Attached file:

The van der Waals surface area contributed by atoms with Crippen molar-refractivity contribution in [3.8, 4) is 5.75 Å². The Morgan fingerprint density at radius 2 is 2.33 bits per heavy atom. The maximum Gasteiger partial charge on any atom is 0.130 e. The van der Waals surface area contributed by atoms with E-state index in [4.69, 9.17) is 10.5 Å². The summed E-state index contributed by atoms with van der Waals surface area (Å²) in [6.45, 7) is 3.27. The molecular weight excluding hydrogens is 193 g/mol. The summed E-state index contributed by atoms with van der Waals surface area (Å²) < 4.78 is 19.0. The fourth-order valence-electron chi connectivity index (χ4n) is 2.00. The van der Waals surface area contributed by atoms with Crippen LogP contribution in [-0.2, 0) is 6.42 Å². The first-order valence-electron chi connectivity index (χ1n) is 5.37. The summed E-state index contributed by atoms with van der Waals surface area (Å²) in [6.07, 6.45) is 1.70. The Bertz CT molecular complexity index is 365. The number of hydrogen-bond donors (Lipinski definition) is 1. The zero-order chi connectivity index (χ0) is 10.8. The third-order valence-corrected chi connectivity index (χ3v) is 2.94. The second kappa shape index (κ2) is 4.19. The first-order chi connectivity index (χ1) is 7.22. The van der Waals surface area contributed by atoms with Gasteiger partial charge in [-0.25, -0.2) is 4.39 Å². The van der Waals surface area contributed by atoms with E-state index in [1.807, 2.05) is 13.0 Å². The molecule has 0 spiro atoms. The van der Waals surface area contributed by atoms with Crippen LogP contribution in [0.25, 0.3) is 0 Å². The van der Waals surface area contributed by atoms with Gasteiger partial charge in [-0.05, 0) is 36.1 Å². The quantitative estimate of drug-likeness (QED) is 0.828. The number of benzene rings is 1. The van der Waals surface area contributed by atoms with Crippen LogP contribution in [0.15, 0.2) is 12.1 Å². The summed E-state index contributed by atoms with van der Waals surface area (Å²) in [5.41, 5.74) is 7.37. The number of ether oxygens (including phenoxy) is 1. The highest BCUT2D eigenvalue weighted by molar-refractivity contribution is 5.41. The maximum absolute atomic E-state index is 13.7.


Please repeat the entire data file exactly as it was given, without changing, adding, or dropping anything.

The van der Waals surface area contributed by atoms with Crippen molar-refractivity contribution in [3.8, 4) is 5.75 Å². The Morgan fingerprint density at radius 2 is 2.33 bits per heavy atom. The maximum Gasteiger partial charge on any atom is 0.130 e. The van der Waals surface area contributed by atoms with E-state index in [4.69, 9.17) is 10.5 Å². The summed E-state index contributed by atoms with van der Waals surface area (Å²) in [6.45, 7) is 3.27. The molecular weight excluding hydrogens is 193 g/mol. The summed E-state index contributed by atoms with van der Waals surface area (Å²) < 4.78 is 19.0. The fourth-order valence-electron chi connectivity index (χ4n) is 2.00. The van der Waals surface area contributed by atoms with Crippen LogP contribution in [-0.2, 0) is 6.42 Å². The first-order valence-electron chi connectivity index (χ1n) is 5.37. The summed E-state index contributed by atoms with van der Waals surface area (Å²) in [6.07, 6.45) is 1.70. The Bertz CT molecular complexity index is 365. The number of hydrogen-bond donors (Lipinski definition) is 1. The zero-order chi connectivity index (χ0) is 10.8. The third-order valence-corrected chi connectivity index (χ3v) is 2.94. The second kappa shape index (κ2) is 4.19. The first-order chi connectivity index (χ1) is 7.22. The van der Waals surface area contributed by atoms with Gasteiger partial charge in [-0.25, -0.2) is 4.39 Å². The van der Waals surface area contributed by atoms with E-state index in [1.807, 2.05) is 13.0 Å². The molecule has 0 spiro atoms. The van der Waals surface area contributed by atoms with Crippen LogP contribution in [0.25, 0.3) is 0 Å². The van der Waals surface area contributed by atoms with Gasteiger partial charge in [-0.05, 0) is 36.1 Å². The quantitative estimate of drug-likeness (QED) is 0.828. The number of benzene rings is 1. The van der Waals surface area contributed by atoms with Crippen LogP contribution in [0.15, 0.2) is 12.1 Å². The summed E-state index contributed by atoms with van der Waals surface area (Å²) in [5.41, 5.74) is 7.37. The number of ether oxygens (including phenoxy) is 1. The highest BCUT2D eigenvalue weighted by molar-refractivity contribution is 5.41. The maximum absolute atomic E-state index is 13.7.